How to Select an Appropriate Electrode Coating in the Electrolysis Process

Aug 16, 2021

How to Select an Appropriate Electrode Coating in the Electrolysis Process

It is generally accepted that a good catalyst for the oxygen evolution reaction (OER) must have a relatively high electronic conductivity, high affinity for adsorbed hydroxide intermediates and the electrode must be resistant to corrosion. Noble metal oxides of Ru, Ir, Rh, etc. are considered to be good electrocatalysts for the OER. However, noble metal oxide coatings can dissolve when exposed to harsh industrial conditions such as higher current densities (30 mA cm-2), strong acids (pH < 2), and aggressive chloride environments.

The appropriate selection of electrode materials is a prerequisite to optimizing the parameters in the electrolysis process. The most important requirements for an electrode coating material are:
1. Long-term stability (both mechanically and chemically);
2. Good electrocatalytic properties;
3. Available at low cost;
4. High surface area;
5. High electrical conductivity;
6. Minimal trapping of gas bubbles;
7. Selective for designated reactions;
8. Safe to handle.

It is important that an industrial coating material meets the requirements listed. However, it is highly unlikely a coating material will have all the characteristics required. In practice, a coating material with optimum properties for a given application will be selected. Thus, a coating with optimum activity, stability, and low cost will usually be selected.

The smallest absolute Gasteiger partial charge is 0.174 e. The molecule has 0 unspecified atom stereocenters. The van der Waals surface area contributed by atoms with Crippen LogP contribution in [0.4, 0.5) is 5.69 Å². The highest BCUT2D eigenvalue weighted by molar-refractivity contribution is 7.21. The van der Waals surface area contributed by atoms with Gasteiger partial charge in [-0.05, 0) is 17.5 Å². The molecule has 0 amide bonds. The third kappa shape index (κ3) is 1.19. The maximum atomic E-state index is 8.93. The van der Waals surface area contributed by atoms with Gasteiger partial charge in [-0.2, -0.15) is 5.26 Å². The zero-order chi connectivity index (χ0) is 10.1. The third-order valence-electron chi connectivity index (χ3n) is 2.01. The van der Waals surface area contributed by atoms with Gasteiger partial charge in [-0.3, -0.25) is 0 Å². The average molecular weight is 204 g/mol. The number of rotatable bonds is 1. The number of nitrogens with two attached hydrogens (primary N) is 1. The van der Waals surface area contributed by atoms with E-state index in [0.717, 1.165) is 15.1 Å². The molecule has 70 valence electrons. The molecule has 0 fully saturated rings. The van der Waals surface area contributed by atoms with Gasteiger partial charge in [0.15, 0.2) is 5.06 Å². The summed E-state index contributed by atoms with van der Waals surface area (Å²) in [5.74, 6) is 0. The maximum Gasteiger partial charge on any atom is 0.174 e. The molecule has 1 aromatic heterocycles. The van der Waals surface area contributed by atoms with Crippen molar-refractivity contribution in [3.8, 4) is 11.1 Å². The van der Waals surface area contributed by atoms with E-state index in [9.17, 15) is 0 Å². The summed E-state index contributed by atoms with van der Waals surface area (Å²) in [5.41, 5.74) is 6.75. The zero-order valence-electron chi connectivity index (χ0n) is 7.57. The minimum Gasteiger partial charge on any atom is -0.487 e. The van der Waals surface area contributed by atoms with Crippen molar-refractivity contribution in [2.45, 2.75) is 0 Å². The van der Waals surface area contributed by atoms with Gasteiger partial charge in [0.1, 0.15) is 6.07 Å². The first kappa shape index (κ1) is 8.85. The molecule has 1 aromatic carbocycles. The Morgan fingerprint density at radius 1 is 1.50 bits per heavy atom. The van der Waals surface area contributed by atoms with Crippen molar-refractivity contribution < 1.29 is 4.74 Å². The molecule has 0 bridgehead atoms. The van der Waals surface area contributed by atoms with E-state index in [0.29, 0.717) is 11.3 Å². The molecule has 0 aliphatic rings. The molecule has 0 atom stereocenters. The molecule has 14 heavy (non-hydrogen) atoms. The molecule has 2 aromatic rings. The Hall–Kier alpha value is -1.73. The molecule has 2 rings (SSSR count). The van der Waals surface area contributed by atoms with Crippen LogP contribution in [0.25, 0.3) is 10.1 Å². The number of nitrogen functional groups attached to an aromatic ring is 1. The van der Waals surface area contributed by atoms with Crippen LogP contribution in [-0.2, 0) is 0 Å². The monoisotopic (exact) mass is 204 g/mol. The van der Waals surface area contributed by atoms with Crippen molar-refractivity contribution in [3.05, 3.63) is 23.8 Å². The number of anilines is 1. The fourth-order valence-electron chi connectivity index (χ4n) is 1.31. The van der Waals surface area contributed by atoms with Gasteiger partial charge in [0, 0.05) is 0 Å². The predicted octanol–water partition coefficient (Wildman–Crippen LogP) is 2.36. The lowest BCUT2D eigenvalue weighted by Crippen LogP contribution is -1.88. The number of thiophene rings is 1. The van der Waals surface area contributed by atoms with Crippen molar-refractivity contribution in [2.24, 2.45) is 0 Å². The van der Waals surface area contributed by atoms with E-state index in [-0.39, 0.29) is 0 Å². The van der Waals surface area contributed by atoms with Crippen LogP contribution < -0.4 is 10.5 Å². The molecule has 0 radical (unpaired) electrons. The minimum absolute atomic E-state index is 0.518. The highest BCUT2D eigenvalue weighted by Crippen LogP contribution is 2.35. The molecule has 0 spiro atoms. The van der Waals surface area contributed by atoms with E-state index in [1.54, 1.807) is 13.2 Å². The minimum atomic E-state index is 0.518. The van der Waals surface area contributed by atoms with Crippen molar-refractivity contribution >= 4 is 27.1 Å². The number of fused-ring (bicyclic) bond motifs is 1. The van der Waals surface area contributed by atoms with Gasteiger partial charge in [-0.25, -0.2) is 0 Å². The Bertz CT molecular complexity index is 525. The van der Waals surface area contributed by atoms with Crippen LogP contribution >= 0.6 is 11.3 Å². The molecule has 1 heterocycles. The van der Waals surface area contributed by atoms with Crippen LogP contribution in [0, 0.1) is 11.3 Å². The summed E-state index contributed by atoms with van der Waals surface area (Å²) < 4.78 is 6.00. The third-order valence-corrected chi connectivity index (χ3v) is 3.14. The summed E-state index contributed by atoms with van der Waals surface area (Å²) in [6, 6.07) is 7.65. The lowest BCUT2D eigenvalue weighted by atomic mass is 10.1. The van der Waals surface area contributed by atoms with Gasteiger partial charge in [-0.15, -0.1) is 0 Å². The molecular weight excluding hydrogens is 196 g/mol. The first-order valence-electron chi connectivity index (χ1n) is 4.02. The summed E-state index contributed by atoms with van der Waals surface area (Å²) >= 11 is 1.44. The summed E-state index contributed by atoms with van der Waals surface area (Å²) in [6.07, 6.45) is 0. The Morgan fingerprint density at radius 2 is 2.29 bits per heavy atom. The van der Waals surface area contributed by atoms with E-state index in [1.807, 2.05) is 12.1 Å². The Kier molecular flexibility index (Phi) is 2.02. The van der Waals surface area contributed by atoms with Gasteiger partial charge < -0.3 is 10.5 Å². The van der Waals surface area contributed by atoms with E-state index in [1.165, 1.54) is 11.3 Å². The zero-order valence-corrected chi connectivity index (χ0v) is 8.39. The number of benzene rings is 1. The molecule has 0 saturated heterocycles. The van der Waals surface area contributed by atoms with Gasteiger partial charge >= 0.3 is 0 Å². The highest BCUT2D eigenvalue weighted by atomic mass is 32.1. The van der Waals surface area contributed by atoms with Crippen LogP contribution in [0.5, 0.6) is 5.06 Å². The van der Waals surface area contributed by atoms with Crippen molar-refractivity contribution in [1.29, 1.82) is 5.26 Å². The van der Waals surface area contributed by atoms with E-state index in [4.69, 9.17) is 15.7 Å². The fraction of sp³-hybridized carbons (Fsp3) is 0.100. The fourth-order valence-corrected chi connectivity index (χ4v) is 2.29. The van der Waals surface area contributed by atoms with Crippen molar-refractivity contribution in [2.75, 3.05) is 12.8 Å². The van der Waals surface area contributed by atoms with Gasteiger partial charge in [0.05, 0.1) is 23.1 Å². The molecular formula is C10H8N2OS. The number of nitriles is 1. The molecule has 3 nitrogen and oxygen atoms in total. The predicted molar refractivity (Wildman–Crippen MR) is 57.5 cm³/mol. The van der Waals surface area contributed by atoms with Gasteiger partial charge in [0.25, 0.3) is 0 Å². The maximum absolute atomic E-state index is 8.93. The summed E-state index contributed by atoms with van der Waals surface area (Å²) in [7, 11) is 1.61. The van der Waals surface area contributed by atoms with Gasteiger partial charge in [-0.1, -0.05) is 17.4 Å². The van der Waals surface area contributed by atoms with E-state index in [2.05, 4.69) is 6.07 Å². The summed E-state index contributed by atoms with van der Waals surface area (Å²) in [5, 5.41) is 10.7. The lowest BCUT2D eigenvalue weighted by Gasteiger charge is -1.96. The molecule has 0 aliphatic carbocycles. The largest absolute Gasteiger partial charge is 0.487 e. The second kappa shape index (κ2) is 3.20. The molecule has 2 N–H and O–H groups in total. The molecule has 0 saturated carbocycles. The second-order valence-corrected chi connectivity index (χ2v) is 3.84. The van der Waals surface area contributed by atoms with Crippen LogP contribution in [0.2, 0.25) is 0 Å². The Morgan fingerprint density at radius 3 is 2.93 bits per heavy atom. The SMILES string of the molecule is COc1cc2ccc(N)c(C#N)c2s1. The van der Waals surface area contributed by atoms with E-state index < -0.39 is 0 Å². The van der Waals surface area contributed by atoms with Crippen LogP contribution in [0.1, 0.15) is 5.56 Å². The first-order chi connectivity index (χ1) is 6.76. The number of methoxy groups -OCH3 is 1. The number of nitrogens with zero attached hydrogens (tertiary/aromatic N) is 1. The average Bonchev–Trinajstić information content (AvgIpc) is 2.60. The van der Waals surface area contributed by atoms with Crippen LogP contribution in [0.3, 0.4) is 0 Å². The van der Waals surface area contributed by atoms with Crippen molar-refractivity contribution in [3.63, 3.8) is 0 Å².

It has been established that the performance of some precious metal oxides is far better than their corresponding precious metals. Conducting oxides or semiconducting oxides that can be doped are usually added to the active coating to stabilize it. Ta2O5, TiO2, ZrO2, SnO2 are examples of such stabilizing oxides. The electrocatalytic activity of oxide electrode coatings is controlled by factors such as the chemical nature of the catalyst, morphology, stoichiometry, band structure of the oxide, surface electronic structure, etc. These may be grouped into chemical (based on chemical composition) and structural (based on morphological features) factors.